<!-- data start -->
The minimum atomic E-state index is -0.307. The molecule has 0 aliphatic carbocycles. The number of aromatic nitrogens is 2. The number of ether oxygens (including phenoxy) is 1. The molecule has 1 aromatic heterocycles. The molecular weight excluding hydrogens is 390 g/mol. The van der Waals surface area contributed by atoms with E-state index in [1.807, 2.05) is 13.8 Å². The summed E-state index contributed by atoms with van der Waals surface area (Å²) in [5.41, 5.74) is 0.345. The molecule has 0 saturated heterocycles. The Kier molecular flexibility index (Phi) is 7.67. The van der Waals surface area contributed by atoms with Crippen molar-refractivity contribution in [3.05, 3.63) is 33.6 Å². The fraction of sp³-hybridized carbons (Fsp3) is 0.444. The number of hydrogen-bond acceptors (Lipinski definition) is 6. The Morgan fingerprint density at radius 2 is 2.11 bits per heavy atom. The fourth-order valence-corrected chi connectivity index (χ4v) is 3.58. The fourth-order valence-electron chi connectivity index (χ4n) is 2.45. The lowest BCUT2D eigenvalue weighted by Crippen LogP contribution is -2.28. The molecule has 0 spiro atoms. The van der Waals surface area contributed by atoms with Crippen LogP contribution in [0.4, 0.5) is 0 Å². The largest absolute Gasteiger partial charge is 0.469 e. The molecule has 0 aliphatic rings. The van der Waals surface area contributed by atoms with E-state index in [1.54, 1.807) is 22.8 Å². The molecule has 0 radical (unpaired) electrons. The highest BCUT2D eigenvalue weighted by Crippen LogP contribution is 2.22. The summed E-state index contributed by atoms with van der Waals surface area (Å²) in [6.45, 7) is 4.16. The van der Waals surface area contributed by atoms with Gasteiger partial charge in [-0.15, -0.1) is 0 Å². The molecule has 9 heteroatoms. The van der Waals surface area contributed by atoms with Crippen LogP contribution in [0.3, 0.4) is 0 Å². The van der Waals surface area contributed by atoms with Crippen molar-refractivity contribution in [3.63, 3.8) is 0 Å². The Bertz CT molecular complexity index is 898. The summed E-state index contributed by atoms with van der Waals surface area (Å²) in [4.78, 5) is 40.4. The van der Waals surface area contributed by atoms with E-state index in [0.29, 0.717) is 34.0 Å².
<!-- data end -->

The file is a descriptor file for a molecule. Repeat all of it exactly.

The minimum atomic E-state index is -0.307. The molecule has 0 aliphatic carbocycles. The number of aromatic nitrogens is 2. The number of ether oxygens (including phenoxy) is 1. The molecule has 1 aromatic heterocycles. The molecular weight excluding hydrogens is 390 g/mol. The van der Waals surface area contributed by atoms with E-state index in [1.807, 2.05) is 13.8 Å². The summed E-state index contributed by atoms with van der Waals surface area (Å²) in [5.41, 5.74) is 0.345. The molecule has 0 saturated heterocycles. The Kier molecular flexibility index (Phi) is 7.67. The van der Waals surface area contributed by atoms with Crippen molar-refractivity contribution in [3.05, 3.63) is 33.6 Å². The fraction of sp³-hybridized carbons (Fsp3) is 0.444. The number of hydrogen-bond acceptors (Lipinski definition) is 6. The Morgan fingerprint density at radius 2 is 2.11 bits per heavy atom. The fourth-order valence-corrected chi connectivity index (χ4v) is 3.58. The fourth-order valence-electron chi connectivity index (χ4n) is 2.45. The lowest BCUT2D eigenvalue weighted by Crippen LogP contribution is -2.28. The molecule has 0 spiro atoms. The van der Waals surface area contributed by atoms with Crippen LogP contribution in [0.4, 0.5) is 0 Å². The largest absolute Gasteiger partial charge is 0.469 e. The molecule has 0 aliphatic rings. The van der Waals surface area contributed by atoms with E-state index in [1.54, 1.807) is 22.8 Å². The molecule has 0 radical (unpaired) electrons. The highest BCUT2D eigenvalue weighted by Crippen LogP contribution is 2.22. The summed E-state index contributed by atoms with van der Waals surface area (Å²) in [6.45, 7) is 4.16. The van der Waals surface area contributed by atoms with Gasteiger partial charge in [-0.15, -0.1) is 0 Å². The molecule has 9 heteroatoms. The van der Waals surface area contributed by atoms with Crippen LogP contribution in [0.3, 0.4) is 0 Å². The van der Waals surface area contributed by atoms with Crippen molar-refractivity contribution in [3.63, 3.8) is 0 Å². The Bertz CT molecular complexity index is 898. The summed E-state index contributed by atoms with van der Waals surface area (Å²) in [4.78, 5) is 40.4. The van der Waals surface area contributed by atoms with E-state index in [0.29, 0.717) is 34.0 Å².